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Health literacy principles in telehealth

David Thompson, MD, CHC, FACEP, Chief Executive Officer and Chief Medical Officer, Health Navigator

The average person doesn’t tell their doctor they have tinnitus when their ears are ringing. And they don’t use words like “otolaryngologist” or “audiologist.” So, how can health care systems overcome problems with patient understanding? This is a real-life problem, but improving health literacy is a promising solution.

According to the Institute of Medicine, health literacy is “the ability to obtain, process and understand basic health information.” Health literacy involves a person’s general literacy – the ability to read, write and understand written text. It’s also important to consider culture and experience in the health care system.

When patients don’t understand basic health information, it can lead to costly and dangerous situations. To assess those who may encounter challenges, the National Center for Education Statistics performs a National Assessment of Adult Literacy (NAAL) every 10 years. In a time where telehealth and technology are becoming a big part of health care, it’s time to find new ways to address limited literacy.

Although more than half of adult patients have adequate health literacy, many patients struggle to understand health care. In a telehealth encounter, patients may not understand basic follow-up questions. They can also have trouble describing symptoms or understanding a doctor’s instructions. Consider these facts from the NAAL study:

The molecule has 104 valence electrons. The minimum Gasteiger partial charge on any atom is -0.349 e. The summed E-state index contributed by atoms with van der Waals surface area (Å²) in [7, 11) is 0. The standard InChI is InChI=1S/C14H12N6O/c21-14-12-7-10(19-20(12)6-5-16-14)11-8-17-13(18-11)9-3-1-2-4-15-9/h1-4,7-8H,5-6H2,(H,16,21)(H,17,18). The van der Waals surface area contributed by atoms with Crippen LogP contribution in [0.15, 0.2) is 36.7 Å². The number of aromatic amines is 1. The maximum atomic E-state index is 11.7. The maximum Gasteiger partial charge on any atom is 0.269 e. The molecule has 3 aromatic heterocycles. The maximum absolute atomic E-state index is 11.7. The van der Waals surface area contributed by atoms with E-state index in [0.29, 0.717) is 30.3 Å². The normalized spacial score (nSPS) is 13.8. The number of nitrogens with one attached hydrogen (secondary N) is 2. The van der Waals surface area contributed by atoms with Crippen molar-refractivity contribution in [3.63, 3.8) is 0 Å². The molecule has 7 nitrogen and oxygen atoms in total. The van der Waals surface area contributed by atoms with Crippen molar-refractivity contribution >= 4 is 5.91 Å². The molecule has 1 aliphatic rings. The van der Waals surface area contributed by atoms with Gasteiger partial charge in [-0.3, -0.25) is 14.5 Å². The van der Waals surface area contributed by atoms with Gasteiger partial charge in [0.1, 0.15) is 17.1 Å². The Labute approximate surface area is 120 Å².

• 26 percent of people didn’t understand their appointment schedule,
  • 42 percent didn’t understand prescription instructions, and
  • 35 percent had trouble with common health tasks.

Every day, patients with limited literacy use medical call centers, online symptom checkers, and other consumer-focused e-Health technologies. But identifying health literacy challenges can be difficult in e-Health encounters because patients and clinicians aren’t face-to-face. Collecting information about the patient and listening for cues can help.

Health care providers should ask all patients if they have any questions or need help reading instructions. Written content should always be in patient-friendly language at a sixth-grade reading level. Telehealth software and symptom checkers should use plain language.

Solutions for telehealth providers

Telehealth software can be designed to effectively address patient health literacy needs. Some platforms have the ability to convert plain language into coded medical terminology, and vice-versa, which improves understanding for both patients and physicians.

Health care organizations can also use telehealth technology to train staff in plain language communication. Providers who recognize that improving health literacy can be expanded into telehealth encounters can make health care more approachable and improve patient outcomes.